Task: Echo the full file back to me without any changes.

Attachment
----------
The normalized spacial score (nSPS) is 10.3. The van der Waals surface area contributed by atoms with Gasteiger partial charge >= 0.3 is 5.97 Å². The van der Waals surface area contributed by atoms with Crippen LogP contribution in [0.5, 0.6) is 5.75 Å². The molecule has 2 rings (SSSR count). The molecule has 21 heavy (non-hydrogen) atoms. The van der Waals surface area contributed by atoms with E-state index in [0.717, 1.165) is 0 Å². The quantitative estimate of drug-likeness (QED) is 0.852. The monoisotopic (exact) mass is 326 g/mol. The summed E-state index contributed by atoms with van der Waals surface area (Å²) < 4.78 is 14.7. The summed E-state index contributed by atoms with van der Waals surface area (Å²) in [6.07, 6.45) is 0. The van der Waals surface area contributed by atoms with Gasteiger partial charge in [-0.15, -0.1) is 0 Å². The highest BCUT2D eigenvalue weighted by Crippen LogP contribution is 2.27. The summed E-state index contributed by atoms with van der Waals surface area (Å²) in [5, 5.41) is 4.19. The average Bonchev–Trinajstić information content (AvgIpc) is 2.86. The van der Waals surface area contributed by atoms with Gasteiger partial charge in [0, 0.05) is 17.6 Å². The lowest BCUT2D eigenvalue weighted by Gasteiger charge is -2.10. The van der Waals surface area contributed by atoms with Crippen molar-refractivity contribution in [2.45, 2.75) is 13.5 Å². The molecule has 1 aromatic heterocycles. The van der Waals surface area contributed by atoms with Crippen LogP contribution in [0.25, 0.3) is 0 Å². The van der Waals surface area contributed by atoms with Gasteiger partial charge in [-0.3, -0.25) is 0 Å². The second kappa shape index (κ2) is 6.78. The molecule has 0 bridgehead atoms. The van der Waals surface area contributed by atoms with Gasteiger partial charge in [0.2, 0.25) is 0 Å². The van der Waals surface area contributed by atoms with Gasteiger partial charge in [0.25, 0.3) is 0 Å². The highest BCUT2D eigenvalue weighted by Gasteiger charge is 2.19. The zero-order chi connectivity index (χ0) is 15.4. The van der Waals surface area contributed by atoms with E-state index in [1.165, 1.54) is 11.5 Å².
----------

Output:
The normalized spacial score (nSPS) is 10.3. The van der Waals surface area contributed by atoms with Gasteiger partial charge >= 0.3 is 5.97 Å². The van der Waals surface area contributed by atoms with Crippen LogP contribution in [0.5, 0.6) is 5.75 Å². The molecule has 2 rings (SSSR count). The molecule has 21 heavy (non-hydrogen) atoms. The van der Waals surface area contributed by atoms with E-state index in [0.717, 1.165) is 0 Å². The quantitative estimate of drug-likeness (QED) is 0.852. The monoisotopic (exact) mass is 326 g/mol. The summed E-state index contributed by atoms with van der Waals surface area (Å²) < 4.78 is 14.7. The summed E-state index contributed by atoms with van der Waals surface area (Å²) in [6.07, 6.45) is 0. The van der Waals surface area contributed by atoms with Gasteiger partial charge in [-0.15, -0.1) is 0 Å². The highest BCUT2D eigenvalue weighted by Crippen LogP contribution is 2.27. The summed E-state index contributed by atoms with van der Waals surface area (Å²) in [5, 5.41) is 4.19. The average Bonchev–Trinajstić information content (AvgIpc) is 2.86. The van der Waals surface area contributed by atoms with Gasteiger partial charge in [0, 0.05) is 17.6 Å². The lowest BCUT2D eigenvalue weighted by Gasteiger charge is -2.10. The van der Waals surface area contributed by atoms with Crippen molar-refractivity contribution in [2.45, 2.75) is 13.5 Å². The molecule has 1 aromatic heterocycles. The van der Waals surface area contributed by atoms with Crippen LogP contribution in [0.25, 0.3) is 0 Å². The van der Waals surface area contributed by atoms with Gasteiger partial charge in [-0.3, -0.25) is 0 Å². The second kappa shape index (κ2) is 6.78. The molecule has 0 bridgehead atoms. The van der Waals surface area contributed by atoms with Gasteiger partial charge in [0.2, 0.25) is 0 Å². The van der Waals surface area contributed by atoms with Gasteiger partial charge in [0.25, 0.3) is 0 Å². The highest BCUT2D eigenvalue weighted by Gasteiger charge is 2.19. The zero-order chi connectivity index (χ0) is 15.4. The van der Waals surface area contributed by atoms with E-state index in [1.165, 1.54) is 11.5 Å².